from 2007, show that the top .01% (One in ten thousand) households, some
15,000 of them, make 6% of the national income. The low end for that
privileged group was an income of $11.5 million a year. Taxing just that
bracket at 70% instead of 28% would increase revenues by nearly 12%. (An
embedded scroller of the report is on my main page at
Saez goes on to note that projections show average household incomes
declining for the rest of us through the end of 2010. If you happen to
be one of those lucky households (like me) don't you feel lucky that you
are doing your part to help keep that .01% of the population in the
style to which they have become accustomed? Why, it's the American Dream
Incidentally, the top 10% of wage earners now make more than HALF of all
income, for the first time in American history. But according to the
free marketeers, we can ALL be in the top 10% if we just apply ourselves.
There's another way in which Wall Street is affecting Main Street. Most
of the implosion out here in the hinterlands was caused, not by
derivatives or the housing bubble, but by the spike in fuel prices. Gas
hit $4.00 a gallon, and nearly everyone found they had to cut back. Less
travel. Cheaper groceries if possible. Eliminate luxuries like eating
out, or a new car. Hold off on home repair, and forget getting a loan
for anything anyway.
This isn't the 1970s, when people were relatively well off (the minimum
wage was about $12.50 an hour in 2009 dollars) and they could absorb the
impact of an oil shock better. When gas prices suddenly doubled, it
happened to people who were barely making it paycheck to paycheck, and a
lot were adding up totals on their credit cards because they couldn't
To an already fiscally stressed population, the spike in gas prices was
a killer. Everything slowed down. And stayed that way.
That drove the oil prices down, and a few speculators lost their shirts.
I'm sure you saw articles in the media sobbing over them, the poor
dears. Some had to put the second RV up for sale.
They want to recoup their losses, and the only way to do that is with
another oil bubble, since people aren't forced to buy much of anything
You may have noticed that the price of gas has been going up lately. The
speculators have convinced themselves that an artificial dip in the
official unemployment rate and some hopeful noises out of the Obama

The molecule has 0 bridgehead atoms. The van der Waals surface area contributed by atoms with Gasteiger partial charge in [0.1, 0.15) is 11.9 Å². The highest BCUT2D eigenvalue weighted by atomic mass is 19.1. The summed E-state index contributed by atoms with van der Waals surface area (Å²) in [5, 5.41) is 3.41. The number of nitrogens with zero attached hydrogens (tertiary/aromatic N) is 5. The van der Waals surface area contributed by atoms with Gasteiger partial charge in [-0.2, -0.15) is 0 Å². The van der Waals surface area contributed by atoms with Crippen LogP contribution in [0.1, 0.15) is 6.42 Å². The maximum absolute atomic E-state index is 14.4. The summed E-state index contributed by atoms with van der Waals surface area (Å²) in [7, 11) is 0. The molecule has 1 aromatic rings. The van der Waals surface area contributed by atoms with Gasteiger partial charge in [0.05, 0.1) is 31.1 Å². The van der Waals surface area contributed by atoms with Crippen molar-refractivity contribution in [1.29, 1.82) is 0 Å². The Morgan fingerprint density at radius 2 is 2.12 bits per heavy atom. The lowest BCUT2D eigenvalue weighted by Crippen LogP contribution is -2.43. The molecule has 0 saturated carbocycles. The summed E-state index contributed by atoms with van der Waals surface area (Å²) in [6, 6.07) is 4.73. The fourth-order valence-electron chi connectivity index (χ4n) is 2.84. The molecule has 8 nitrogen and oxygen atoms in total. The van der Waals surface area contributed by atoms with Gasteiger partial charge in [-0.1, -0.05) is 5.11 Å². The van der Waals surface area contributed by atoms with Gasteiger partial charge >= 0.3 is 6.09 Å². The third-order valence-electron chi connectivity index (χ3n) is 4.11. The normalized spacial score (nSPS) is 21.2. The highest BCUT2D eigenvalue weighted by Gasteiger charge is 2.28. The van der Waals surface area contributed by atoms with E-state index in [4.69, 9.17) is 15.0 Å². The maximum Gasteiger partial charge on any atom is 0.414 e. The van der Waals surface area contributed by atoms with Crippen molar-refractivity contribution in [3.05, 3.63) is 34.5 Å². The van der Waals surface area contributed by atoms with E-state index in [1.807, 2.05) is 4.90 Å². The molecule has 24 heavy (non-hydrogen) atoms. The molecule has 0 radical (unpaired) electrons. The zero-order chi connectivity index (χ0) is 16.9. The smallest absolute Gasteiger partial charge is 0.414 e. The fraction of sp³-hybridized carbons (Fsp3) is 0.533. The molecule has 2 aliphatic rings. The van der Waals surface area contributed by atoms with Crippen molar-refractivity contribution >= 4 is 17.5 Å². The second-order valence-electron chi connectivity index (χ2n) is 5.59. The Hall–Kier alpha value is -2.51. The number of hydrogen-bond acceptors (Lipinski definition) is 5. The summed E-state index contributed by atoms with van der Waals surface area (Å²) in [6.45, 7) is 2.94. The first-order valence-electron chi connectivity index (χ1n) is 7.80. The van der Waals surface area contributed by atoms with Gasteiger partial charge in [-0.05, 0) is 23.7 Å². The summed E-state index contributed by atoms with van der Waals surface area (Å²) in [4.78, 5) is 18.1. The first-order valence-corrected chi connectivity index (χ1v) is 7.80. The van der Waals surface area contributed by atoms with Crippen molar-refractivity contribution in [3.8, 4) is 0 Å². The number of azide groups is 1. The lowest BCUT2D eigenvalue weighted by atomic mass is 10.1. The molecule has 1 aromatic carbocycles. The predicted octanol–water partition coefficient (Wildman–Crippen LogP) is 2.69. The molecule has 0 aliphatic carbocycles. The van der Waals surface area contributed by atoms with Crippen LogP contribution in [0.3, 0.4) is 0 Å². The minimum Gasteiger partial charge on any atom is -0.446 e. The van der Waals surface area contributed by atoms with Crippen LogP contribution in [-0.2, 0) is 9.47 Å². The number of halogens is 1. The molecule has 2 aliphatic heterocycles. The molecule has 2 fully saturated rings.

administration equate to Happy Days Are Here Again, and they are ready
to pounce with high prices.
If there actually was a recovery starting, that put paid to it, I should
There was one thing that I found interesting. A lot of people credit (or
blame) the depression and FDR (one or the other, depending on class,
mostly) for the fact that the wage gap in the US narrowed so drastically
from its peak of 48% for the top 10% of incomes to about 33% in 1945,
but the fact is, neither the depression nor “that man's” policies was
the cause. In 1940, it was still above 45%, showing that the depression
didn't give the rich half the kicking around they deserved.
It was the war. 1940, 45% plus. 1945, 32˝%, and it stayed in the low
thirties until, surprise, surprise, Reagan got elected.
You can't have a successful Democracy when 10% of the population is
“haves” and 90% are have-nots, and the government is run on campaign
donations. And in fact, democracy in America is ailing badly. When
insurance companies can all but openly hire brownshirts to disrupt
public meetings because they feel they deserve vast profits on what
should be a public service, that's a sign of a very sick democracy.
We can only hope that we don't have to cycle through what it took to
take the idle rich to abandon their false sense of entitlement in 1941.
That was a very high price indeed to pay, although the 50s, 60s, and 70s
were the best era financially in this country's history.
Maybe standing up to them and demanding single payer would do it. If
nothing else, it would slow the unequal distribution of wealth.
We would still be falling off a cliff, but even MORE slowly...